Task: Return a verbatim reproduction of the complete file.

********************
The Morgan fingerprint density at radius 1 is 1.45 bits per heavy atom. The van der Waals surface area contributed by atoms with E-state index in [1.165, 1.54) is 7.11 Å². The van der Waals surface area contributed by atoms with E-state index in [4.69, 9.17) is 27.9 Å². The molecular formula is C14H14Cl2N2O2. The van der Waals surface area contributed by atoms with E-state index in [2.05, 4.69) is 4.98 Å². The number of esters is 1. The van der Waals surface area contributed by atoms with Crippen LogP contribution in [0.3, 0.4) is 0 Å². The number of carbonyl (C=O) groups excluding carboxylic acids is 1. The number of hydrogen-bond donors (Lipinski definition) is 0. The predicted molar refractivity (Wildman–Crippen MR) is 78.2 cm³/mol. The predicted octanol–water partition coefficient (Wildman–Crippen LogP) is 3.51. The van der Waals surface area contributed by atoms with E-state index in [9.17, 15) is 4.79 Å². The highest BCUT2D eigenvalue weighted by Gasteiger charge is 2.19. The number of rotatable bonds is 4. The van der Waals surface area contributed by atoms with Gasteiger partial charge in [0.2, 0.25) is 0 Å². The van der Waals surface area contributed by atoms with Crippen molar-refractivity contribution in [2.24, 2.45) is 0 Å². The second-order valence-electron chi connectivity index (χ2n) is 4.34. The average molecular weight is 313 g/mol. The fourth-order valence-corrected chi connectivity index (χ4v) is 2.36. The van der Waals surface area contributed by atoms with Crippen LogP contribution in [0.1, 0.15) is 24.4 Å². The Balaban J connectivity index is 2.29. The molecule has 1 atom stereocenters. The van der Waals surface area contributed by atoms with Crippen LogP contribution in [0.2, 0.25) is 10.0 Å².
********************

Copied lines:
The Morgan fingerprint density at radius 1 is 1.45 bits per heavy atom. The van der Waals surface area contributed by atoms with E-state index in [1.165, 1.54) is 7.11 Å². The van der Waals surface area contributed by atoms with E-state index in [4.69, 9.17) is 27.9 Å². The molecular formula is C14H14Cl2N2O2. The van der Waals surface area contributed by atoms with E-state index in [2.05, 4.69) is 4.98 Å². The number of esters is 1. The van der Waals surface area contributed by atoms with Crippen LogP contribution in [0.3, 0.4) is 0 Å². The number of carbonyl (C=O) groups excluding carboxylic acids is 1. The number of hydrogen-bond donors (Lipinski definition) is 0. The predicted molar refractivity (Wildman–Crippen MR) is 78.2 cm³/mol. The predicted octanol–water partition coefficient (Wildman–Crippen LogP) is 3.51. The van der Waals surface area contributed by atoms with E-state index in [9.17, 15) is 4.79 Å². The highest BCUT2D eigenvalue weighted by Gasteiger charge is 2.19. The number of rotatable bonds is 4. The van der Waals surface area contributed by atoms with Gasteiger partial charge in [0.2, 0.25) is 0 Å². The van der Waals surface area contributed by atoms with Crippen molar-refractivity contribution in [2.24, 2.45) is 0 Å². The second-order valence-electron chi connectivity index (χ2n) is 4.34. The average molecular weight is 313 g/mol. The fourth-order valence-corrected chi connectivity index (χ4v) is 2.36. The van der Waals surface area contributed by atoms with Crippen LogP contribution in [0.1, 0.15) is 24.4 Å². The Balaban J connectivity index is 2.29. The molecule has 1 atom stereocenters. The van der Waals surface area contributed by atoms with Crippen LogP contribution in [0.2, 0.25) is 10.0 Å².